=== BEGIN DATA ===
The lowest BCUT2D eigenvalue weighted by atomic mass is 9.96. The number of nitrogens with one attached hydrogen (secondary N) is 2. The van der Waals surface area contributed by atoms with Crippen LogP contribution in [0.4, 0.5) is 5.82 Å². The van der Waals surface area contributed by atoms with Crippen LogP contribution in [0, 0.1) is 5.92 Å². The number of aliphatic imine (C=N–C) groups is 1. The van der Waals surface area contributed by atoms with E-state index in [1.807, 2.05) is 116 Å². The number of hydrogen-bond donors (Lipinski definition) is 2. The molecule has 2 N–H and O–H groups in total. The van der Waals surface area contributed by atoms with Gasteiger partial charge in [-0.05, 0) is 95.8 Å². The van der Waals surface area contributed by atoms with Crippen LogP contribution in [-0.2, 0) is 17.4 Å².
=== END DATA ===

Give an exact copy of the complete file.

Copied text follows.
The lowest BCUT2D eigenvalue weighted by atomic mass is 9.96. The number of nitrogens with one attached hydrogen (secondary N) is 2. The van der Waals surface area contributed by atoms with Crippen LogP contribution in [0.4, 0.5) is 5.82 Å². The van der Waals surface area contributed by atoms with Crippen LogP contribution in [0, 0.1) is 5.92 Å². The number of aliphatic imine (C=N–C) groups is 1. The van der Waals surface area contributed by atoms with E-state index in [1.807, 2.05) is 116 Å². The number of hydrogen-bond donors (Lipinski definition) is 2. The molecule has 2 N–H and O–H groups in total. The van der Waals surface area contributed by atoms with Gasteiger partial charge in [-0.05, 0) is 95.8 Å². The van der Waals surface area contributed by atoms with Crippen LogP contribution in [-0.2, 0) is 17.4 Å².